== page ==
Echinococcus: One Parasite’s Rise Amidst the Soviet Union’s Decline
Discover Magazine’s Rebecca Kreston writes about some key public health issues surrounding dogs and humans from an historical and a contemporary context.
“The state of veterinary health is too rarely considered as an integral component of human public health, but the two are intimately intertwined: what infects farm animals, domestic pets and flying fowl often affects us two-legged mammals as well, as outbreaks of SARS, swine flu, and West Nile Virus have repeatedly shown us.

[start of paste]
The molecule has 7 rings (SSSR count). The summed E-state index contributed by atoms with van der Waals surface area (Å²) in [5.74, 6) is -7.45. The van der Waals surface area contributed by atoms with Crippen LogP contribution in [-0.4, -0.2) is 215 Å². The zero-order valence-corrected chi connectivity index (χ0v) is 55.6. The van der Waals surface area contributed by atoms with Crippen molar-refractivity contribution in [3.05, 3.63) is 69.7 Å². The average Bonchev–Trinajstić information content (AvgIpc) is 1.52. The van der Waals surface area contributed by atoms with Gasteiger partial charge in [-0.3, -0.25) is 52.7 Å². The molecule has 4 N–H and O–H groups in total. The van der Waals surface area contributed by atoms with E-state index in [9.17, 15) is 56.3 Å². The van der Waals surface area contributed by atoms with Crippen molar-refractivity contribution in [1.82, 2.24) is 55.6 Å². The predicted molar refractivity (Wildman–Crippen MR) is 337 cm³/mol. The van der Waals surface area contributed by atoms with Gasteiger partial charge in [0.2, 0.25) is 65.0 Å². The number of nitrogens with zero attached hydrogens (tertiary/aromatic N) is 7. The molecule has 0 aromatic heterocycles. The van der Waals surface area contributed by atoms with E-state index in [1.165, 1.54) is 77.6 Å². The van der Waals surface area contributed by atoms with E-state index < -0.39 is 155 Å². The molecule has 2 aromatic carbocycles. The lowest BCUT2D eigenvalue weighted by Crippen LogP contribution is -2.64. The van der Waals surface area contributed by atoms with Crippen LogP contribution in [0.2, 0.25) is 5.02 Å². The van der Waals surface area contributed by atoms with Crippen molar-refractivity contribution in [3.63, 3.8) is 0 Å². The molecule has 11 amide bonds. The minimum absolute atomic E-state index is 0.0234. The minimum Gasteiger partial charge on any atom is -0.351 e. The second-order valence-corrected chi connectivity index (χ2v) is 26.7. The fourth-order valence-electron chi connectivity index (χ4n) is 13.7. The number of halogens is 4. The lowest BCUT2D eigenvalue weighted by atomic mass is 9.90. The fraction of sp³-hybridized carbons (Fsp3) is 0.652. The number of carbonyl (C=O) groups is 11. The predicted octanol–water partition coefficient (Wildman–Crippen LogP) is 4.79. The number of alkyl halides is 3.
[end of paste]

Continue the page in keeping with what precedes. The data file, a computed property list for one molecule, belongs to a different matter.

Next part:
The parasitic tapeworm Echinococcus, which infects canine predators, also follows this trend and relies on the ancient relationship between humans and herding canines.
It infects canids, such as foxes, wolves, and domestic dogs that feast on the carcasses of herbivores, typically sheep or cattle. These gentle intermediate hosts harbor the larval form of the worm, which they pick up while grazing and ingesting the parasite’s eggs that had been previously excreted in canid feces, a perfectly endless ouroboros, if you will, charting the tapeworm’s life cycle.”